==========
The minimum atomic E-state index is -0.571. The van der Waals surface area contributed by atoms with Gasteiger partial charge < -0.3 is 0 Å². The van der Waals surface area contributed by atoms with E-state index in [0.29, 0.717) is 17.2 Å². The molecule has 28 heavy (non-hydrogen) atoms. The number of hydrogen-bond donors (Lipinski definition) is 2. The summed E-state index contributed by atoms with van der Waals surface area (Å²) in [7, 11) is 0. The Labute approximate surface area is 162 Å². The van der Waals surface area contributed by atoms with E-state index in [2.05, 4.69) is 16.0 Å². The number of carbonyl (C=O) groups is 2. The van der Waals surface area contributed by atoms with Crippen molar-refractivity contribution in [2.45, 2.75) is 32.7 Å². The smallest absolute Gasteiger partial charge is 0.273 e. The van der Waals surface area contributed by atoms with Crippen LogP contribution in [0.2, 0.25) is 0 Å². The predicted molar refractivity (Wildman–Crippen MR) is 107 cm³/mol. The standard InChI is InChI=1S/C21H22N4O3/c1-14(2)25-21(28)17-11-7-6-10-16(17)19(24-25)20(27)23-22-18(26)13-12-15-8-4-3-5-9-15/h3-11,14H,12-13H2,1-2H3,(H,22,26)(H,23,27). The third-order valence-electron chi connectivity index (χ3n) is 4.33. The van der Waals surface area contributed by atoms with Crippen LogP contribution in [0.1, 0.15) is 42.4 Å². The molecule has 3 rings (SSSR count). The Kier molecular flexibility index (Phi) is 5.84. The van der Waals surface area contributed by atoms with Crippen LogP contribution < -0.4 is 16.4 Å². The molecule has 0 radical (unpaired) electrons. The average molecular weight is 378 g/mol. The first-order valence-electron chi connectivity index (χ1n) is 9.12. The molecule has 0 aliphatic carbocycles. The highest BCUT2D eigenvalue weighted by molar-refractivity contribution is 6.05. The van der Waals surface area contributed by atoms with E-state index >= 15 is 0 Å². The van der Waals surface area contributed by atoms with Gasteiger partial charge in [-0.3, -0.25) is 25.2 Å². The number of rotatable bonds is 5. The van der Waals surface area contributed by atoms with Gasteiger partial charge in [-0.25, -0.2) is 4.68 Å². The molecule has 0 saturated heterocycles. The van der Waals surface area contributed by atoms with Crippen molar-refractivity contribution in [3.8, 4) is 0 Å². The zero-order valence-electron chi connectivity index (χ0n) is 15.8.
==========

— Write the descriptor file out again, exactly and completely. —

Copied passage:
The minimum atomic E-state index is -0.571. The van der Waals surface area contributed by atoms with Gasteiger partial charge < -0.3 is 0 Å². The van der Waals surface area contributed by atoms with E-state index in [0.29, 0.717) is 17.2 Å². The molecule has 28 heavy (non-hydrogen) atoms. The number of hydrogen-bond donors (Lipinski definition) is 2. The summed E-state index contributed by atoms with van der Waals surface area (Å²) in [7, 11) is 0. The Labute approximate surface area is 162 Å². The van der Waals surface area contributed by atoms with E-state index in [2.05, 4.69) is 16.0 Å². The number of carbonyl (C=O) groups is 2. The van der Waals surface area contributed by atoms with Crippen molar-refractivity contribution in [2.45, 2.75) is 32.7 Å². The smallest absolute Gasteiger partial charge is 0.273 e. The van der Waals surface area contributed by atoms with Crippen LogP contribution in [0.2, 0.25) is 0 Å². The predicted molar refractivity (Wildman–Crippen MR) is 107 cm³/mol. The standard InChI is InChI=1S/C21H22N4O3/c1-14(2)25-21(28)17-11-7-6-10-16(17)19(24-25)20(27)23-22-18(26)13-12-15-8-4-3-5-9-15/h3-11,14H,12-13H2,1-2H3,(H,22,26)(H,23,27). The third-order valence-electron chi connectivity index (χ3n) is 4.33. The van der Waals surface area contributed by atoms with Crippen LogP contribution in [0.1, 0.15) is 42.4 Å². The molecule has 3 rings (SSSR count). The Kier molecular flexibility index (Phi) is 5.84. The van der Waals surface area contributed by atoms with Crippen LogP contribution < -0.4 is 16.4 Å². The molecule has 0 radical (unpaired) electrons. The average molecular weight is 378 g/mol. The first-order valence-electron chi connectivity index (χ1n) is 9.12. The molecule has 0 aliphatic carbocycles. The highest BCUT2D eigenvalue weighted by molar-refractivity contribution is 6.05. The van der Waals surface area contributed by atoms with E-state index >= 15 is 0 Å². The van der Waals surface area contributed by atoms with Gasteiger partial charge in [-0.3, -0.25) is 25.2 Å². The number of rotatable bonds is 5. The van der Waals surface area contributed by atoms with Gasteiger partial charge in [-0.25, -0.2) is 4.68 Å². The molecule has 0 saturated heterocycles. The van der Waals surface area contributed by atoms with Crippen molar-refractivity contribution in [3.8, 4) is 0 Å². The zero-order valence-electron chi connectivity index (χ0n) is 15.8.